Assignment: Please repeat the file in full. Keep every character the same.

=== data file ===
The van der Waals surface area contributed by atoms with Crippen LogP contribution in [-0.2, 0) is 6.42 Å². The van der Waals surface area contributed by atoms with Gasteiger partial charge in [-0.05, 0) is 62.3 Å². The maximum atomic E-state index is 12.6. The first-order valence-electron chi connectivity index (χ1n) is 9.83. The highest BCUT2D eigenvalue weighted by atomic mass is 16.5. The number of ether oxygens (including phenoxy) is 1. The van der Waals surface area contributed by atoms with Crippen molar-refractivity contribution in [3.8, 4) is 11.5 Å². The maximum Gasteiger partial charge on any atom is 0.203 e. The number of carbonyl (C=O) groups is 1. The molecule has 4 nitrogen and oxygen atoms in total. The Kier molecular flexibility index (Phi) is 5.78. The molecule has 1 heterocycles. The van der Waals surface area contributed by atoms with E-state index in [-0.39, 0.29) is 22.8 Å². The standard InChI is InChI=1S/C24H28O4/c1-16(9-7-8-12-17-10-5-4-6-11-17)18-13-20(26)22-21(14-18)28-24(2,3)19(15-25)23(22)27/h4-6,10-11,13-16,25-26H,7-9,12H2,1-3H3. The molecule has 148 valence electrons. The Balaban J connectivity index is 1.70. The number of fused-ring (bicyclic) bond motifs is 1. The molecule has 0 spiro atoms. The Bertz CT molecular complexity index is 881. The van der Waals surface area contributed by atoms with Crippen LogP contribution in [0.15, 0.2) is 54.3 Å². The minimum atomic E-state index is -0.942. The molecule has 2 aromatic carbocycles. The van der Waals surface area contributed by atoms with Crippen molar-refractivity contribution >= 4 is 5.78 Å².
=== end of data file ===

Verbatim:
The van der Waals surface area contributed by atoms with Crippen LogP contribution in [-0.2, 0) is 6.42 Å². The van der Waals surface area contributed by atoms with Gasteiger partial charge in [-0.05, 0) is 62.3 Å². The maximum atomic E-state index is 12.6. The first-order valence-electron chi connectivity index (χ1n) is 9.83. The highest BCUT2D eigenvalue weighted by atomic mass is 16.5. The number of ether oxygens (including phenoxy) is 1. The van der Waals surface area contributed by atoms with Crippen molar-refractivity contribution in [3.8, 4) is 11.5 Å². The maximum Gasteiger partial charge on any atom is 0.203 e. The number of carbonyl (C=O) groups is 1. The molecule has 4 nitrogen and oxygen atoms in total. The Kier molecular flexibility index (Phi) is 5.78. The molecule has 1 heterocycles. The van der Waals surface area contributed by atoms with E-state index in [-0.39, 0.29) is 22.8 Å². The standard InChI is InChI=1S/C24H28O4/c1-16(9-7-8-12-17-10-5-4-6-11-17)18-13-20(26)22-21(14-18)28-24(2,3)19(15-25)23(22)27/h4-6,10-11,13-16,25-26H,7-9,12H2,1-3H3. The molecule has 148 valence electrons. The Balaban J connectivity index is 1.70. The number of fused-ring (bicyclic) bond motifs is 1. The molecule has 0 spiro atoms. The Bertz CT molecular complexity index is 881. The van der Waals surface area contributed by atoms with Crippen LogP contribution in [0.15, 0.2) is 54.3 Å². The minimum atomic E-state index is -0.942. The molecule has 2 aromatic carbocycles. The van der Waals surface area contributed by atoms with Crippen molar-refractivity contribution >= 4 is 5.78 Å².